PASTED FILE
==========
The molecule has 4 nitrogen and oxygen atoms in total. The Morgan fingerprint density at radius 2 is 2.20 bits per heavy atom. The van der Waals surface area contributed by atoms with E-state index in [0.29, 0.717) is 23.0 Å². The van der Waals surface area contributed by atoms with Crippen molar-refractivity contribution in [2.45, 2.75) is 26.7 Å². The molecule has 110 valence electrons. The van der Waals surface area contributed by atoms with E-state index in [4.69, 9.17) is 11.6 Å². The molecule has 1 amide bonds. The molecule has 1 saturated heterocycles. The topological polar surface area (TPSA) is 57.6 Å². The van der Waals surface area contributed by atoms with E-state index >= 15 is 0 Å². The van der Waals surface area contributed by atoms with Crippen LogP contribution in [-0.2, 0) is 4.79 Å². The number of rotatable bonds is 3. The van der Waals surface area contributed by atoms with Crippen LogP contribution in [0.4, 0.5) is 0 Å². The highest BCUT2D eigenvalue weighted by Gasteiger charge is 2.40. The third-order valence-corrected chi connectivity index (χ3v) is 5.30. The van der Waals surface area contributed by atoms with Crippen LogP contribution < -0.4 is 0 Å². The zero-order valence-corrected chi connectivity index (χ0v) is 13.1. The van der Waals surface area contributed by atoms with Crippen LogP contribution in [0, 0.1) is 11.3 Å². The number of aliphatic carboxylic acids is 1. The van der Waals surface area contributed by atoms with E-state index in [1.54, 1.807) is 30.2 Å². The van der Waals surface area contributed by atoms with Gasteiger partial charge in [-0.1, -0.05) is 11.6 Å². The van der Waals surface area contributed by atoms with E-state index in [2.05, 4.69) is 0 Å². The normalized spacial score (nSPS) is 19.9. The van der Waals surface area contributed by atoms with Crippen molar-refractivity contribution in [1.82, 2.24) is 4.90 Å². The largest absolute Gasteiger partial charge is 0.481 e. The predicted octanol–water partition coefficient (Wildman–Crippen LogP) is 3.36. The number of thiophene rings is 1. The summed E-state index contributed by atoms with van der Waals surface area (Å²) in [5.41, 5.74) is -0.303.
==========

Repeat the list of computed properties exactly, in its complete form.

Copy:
The molecule has 4 nitrogen and oxygen atoms in total. The Morgan fingerprint density at radius 2 is 2.20 bits per heavy atom. The van der Waals surface area contributed by atoms with E-state index in [0.29, 0.717) is 23.0 Å². The van der Waals surface area contributed by atoms with Crippen molar-refractivity contribution in [2.45, 2.75) is 26.7 Å². The molecule has 110 valence electrons. The van der Waals surface area contributed by atoms with E-state index in [4.69, 9.17) is 11.6 Å². The molecule has 1 amide bonds. The molecule has 1 saturated heterocycles. The topological polar surface area (TPSA) is 57.6 Å². The van der Waals surface area contributed by atoms with E-state index >= 15 is 0 Å². The van der Waals surface area contributed by atoms with Crippen LogP contribution in [-0.2, 0) is 4.79 Å². The number of rotatable bonds is 3. The van der Waals surface area contributed by atoms with Crippen LogP contribution in [0.4, 0.5) is 0 Å². The highest BCUT2D eigenvalue weighted by Gasteiger charge is 2.40. The third-order valence-corrected chi connectivity index (χ3v) is 5.30. The van der Waals surface area contributed by atoms with Crippen LogP contribution < -0.4 is 0 Å². The zero-order valence-corrected chi connectivity index (χ0v) is 13.1. The van der Waals surface area contributed by atoms with Crippen LogP contribution in [0, 0.1) is 11.3 Å². The number of aliphatic carboxylic acids is 1. The van der Waals surface area contributed by atoms with E-state index in [1.54, 1.807) is 30.2 Å². The van der Waals surface area contributed by atoms with Gasteiger partial charge in [-0.1, -0.05) is 11.6 Å². The van der Waals surface area contributed by atoms with E-state index in [2.05, 4.69) is 0 Å². The normalized spacial score (nSPS) is 19.9. The van der Waals surface area contributed by atoms with Crippen molar-refractivity contribution in [1.82, 2.24) is 4.90 Å². The largest absolute Gasteiger partial charge is 0.481 e. The predicted octanol–water partition coefficient (Wildman–Crippen LogP) is 3.36. The number of thiophene rings is 1. The summed E-state index contributed by atoms with van der Waals surface area (Å²) in [5.41, 5.74) is -0.303.